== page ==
While many actors spend months studying and preparing for their role so that they can identify with a storyline, actor Danny Trejo experienced many of the things that he would later play in his roles. Trejo was in-and-out of the California prison system for the better part of the decade. He has played the bad guy or perceived bad guy in more than 100 films. Trejo would make parole and become a drug counselor to teens. We interviewed Trejo in 2006 and talked to him about how he decided to stop taking drugs and why it is important for people from all backgrounds to be a role model for the youth.
Trejo reflects on how he decided to take drugs and alcohol out of his life.
“It was May 5, 1968. There was a softball game going on (where one of the teams from the outside) one day when I was in prison and a fight broke out. It was alleged that [a few other guys and I] attacked a free person, hit Lieutenant Gibbons in the head with a rock and [busted up the coach of the outside team]. Those were all three gas chamber offenses for drawing blood. So we went into the hold. I was in the hold, and someone had written in feces, ‘God sucks’ on the wall. And I thought, ‘This is what my life has come to.’ I knew in my heart that I wasn’t a bad person, but something’s wrong here…So I remember saying, ‘God if you’re there, everything is going to be okay. If you’re not, I’m screwed.’ That was it. That was my prayer. From that day forward, I took alcohol and drugs out of my life. I think that is one of the biggest things for our youth. It’s hard to do right when you are drinking and using. If you get up in the morning and you’re planning on going over to a friend’s house and drinking, you’re already wrong. Alcohol and drugs are the biggest deterrent from doing right. There are very few just ‘bad’ kids. If you look at gang activity, if you look at burglary, if you look at most juvenile offenses, they are alcohol or drug related. And yet, if you look at most of our commercials for alcohol, they’re related straight to fun; straight to being cool. Straight to everything that a young person wants, even though [the alcohol companies] can say they’re not [targeting kids] because they’re using adults [in the commercials]. But what kid wouldn’t want to be on a jet-ski in the Bahamas?”
“For this reason, since the day we heard about you, we have not stopped praying for you. We continually ask God to fill you with the knowledge of his will through all the wisdom and understanding that the Spirit gives, so that you may live a life worthy of the Lord and please him in every way: bearing fruit in every good work, growing in the knowledge of God, being strengthened with all power according to his glorious might so that you may have great endurance and patience,” Colossians 1:9-11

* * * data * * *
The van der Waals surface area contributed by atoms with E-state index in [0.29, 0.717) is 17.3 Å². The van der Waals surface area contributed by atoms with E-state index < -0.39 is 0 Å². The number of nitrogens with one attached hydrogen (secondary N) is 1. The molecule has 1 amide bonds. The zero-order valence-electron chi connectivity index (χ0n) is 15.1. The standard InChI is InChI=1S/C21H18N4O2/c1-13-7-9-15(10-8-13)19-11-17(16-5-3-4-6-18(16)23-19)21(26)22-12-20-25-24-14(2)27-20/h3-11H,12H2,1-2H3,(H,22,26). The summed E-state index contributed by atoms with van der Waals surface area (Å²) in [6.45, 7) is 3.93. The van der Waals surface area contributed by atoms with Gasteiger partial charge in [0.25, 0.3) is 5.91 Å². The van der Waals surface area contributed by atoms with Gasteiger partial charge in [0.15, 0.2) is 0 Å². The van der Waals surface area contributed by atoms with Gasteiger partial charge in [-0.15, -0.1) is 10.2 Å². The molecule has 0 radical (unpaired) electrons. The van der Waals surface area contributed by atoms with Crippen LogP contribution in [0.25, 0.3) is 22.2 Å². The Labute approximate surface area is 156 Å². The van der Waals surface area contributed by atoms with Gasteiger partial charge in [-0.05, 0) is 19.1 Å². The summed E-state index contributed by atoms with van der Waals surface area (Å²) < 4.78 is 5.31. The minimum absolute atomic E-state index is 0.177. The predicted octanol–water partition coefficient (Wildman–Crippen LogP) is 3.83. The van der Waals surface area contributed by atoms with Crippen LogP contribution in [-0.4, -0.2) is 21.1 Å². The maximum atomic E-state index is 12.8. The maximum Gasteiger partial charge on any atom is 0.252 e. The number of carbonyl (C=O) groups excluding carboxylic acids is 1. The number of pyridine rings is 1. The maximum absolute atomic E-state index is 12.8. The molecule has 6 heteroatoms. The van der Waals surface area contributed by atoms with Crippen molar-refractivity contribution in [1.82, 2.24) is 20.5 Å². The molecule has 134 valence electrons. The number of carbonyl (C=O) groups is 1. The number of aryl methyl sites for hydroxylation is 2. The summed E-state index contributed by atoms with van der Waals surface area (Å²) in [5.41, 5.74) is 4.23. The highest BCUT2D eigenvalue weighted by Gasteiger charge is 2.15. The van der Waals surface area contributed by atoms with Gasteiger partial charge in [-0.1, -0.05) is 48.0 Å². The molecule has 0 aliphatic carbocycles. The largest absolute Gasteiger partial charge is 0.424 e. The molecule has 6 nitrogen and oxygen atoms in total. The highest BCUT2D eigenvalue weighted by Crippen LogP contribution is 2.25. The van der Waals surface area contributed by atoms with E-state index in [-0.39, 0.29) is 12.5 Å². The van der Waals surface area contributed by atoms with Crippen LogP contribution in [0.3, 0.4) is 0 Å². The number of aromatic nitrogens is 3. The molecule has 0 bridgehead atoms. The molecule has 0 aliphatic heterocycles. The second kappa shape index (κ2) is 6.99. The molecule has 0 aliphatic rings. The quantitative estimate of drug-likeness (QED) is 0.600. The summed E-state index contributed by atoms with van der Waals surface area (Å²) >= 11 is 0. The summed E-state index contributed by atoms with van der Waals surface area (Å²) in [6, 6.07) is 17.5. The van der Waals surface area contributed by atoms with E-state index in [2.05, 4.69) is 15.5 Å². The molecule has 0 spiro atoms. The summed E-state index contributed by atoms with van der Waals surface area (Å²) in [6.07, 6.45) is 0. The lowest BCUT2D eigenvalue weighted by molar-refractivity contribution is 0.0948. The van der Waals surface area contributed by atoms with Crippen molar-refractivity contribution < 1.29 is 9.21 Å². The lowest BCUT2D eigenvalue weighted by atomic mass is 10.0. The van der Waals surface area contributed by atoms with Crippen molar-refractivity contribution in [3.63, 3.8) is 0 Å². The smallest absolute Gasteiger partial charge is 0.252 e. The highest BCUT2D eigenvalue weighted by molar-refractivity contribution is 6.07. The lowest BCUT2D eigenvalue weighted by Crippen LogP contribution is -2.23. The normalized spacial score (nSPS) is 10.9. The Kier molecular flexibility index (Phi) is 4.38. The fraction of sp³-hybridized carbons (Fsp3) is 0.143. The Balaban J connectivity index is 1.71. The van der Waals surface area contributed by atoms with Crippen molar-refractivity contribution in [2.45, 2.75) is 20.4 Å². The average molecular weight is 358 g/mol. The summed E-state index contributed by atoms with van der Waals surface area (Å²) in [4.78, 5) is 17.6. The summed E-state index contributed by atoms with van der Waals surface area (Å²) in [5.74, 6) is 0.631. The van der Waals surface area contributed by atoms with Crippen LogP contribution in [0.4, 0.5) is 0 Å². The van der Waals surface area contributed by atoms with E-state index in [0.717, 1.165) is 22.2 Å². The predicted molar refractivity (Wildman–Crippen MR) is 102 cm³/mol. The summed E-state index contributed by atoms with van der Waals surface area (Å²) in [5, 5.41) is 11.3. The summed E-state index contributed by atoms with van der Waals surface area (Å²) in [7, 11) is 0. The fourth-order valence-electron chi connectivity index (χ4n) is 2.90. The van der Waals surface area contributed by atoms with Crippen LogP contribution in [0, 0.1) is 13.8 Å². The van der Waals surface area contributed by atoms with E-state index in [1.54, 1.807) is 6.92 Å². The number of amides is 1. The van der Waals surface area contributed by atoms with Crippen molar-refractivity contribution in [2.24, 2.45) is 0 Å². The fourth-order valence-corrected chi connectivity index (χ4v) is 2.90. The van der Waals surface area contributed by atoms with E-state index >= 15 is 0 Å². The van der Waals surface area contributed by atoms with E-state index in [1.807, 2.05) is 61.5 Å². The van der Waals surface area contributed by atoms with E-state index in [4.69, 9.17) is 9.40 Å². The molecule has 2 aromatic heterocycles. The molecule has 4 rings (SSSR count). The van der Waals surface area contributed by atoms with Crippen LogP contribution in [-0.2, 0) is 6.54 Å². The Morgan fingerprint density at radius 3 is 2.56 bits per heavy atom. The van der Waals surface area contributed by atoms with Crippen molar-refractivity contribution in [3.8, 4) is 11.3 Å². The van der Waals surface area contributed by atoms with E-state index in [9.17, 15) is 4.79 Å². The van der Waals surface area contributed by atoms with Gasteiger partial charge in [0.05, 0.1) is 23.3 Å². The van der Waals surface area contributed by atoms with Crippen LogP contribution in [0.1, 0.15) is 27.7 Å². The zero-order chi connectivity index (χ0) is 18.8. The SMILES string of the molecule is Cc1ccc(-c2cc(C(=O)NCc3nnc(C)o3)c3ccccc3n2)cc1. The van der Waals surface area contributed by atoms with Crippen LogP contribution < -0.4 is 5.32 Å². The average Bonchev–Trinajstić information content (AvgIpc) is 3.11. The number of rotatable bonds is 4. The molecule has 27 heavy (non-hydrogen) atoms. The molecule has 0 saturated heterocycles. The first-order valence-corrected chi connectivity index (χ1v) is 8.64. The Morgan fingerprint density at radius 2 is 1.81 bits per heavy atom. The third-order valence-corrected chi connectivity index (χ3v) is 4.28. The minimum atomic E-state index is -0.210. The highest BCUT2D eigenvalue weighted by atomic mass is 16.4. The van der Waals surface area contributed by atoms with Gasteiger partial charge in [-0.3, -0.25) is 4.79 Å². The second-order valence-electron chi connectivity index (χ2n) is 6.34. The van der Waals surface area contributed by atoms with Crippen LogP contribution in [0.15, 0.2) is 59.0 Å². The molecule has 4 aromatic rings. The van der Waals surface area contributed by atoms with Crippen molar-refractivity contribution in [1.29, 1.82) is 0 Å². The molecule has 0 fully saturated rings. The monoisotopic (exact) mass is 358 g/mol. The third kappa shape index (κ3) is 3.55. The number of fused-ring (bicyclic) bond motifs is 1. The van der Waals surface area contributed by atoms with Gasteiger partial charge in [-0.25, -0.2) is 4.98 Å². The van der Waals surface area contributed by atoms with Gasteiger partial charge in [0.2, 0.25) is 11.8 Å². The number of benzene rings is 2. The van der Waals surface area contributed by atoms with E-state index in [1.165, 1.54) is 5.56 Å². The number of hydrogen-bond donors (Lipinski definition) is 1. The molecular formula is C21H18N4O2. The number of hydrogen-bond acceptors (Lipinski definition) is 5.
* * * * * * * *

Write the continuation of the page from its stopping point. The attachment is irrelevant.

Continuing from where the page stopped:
Trejo shares what the importance of good role models in helping youth.
“The biggest problem with role models is that a lot of them are ex-convicts and citizens don’t really want to work with them. I’m like this: if I’m a therapist and I’ve been through 15 years of college and all of a sudden some guy shows up with tattoos and the kids are like, ‘Wait, that’s the guy I want to listen to,’ well, there’s a resentment going on there. There is resentment from the professional community to the people that can work with these kids. Now, I’m not talking about the kids that are going to be okay anyway. I mean the kids where the only thing that is going to beat them to the penitentiary are the headlights from the bus. But if you get somebody in that neighborhood that’s well-respected on a criminal level saying, ‘Hey wait a minute, that’s not the way to go, I’ve been there,’ then those kids want to listen.”
Share your story. You don’t have to be perfect or have it “all together.” There are people that can learn from your story and what you have experienced. If you haven’t ever shared your story before, take some time and write it out. Describe what your life was like. Share if there was a turning point and add any lessons that you have learned along the way. Ask a trusted friend or mentor if they would be willing to listen and give you feedback.
Be a mentor. There are students, athletes, co-workers and friends that could use a mentor or role model in their life. Many cities have organizations like the Boys and Girls Club or YMCA that set youth up with mentors. Churches also can be a great place to volunteer to mentor someone. Be willing to share your life with the person, your hardships, what you have learned and how you have handled success.
Be willing to quit. There might be a habit or activity in your life that you need to stop doing so that you can fulfill your purpose. It could be drugs, alcohol, cutting, or something else that is destructive. Take a step back and think about what your purpose is and what might be slowing you down or stopping you from achieving it. If you are having trouble turning away from those habits, ask a trusted friend or mentor to hold you accountable. It helps if that friend does not struggle with the thing that you are trying to stop doing.
To read our entire interview with Danny Trejo, click here.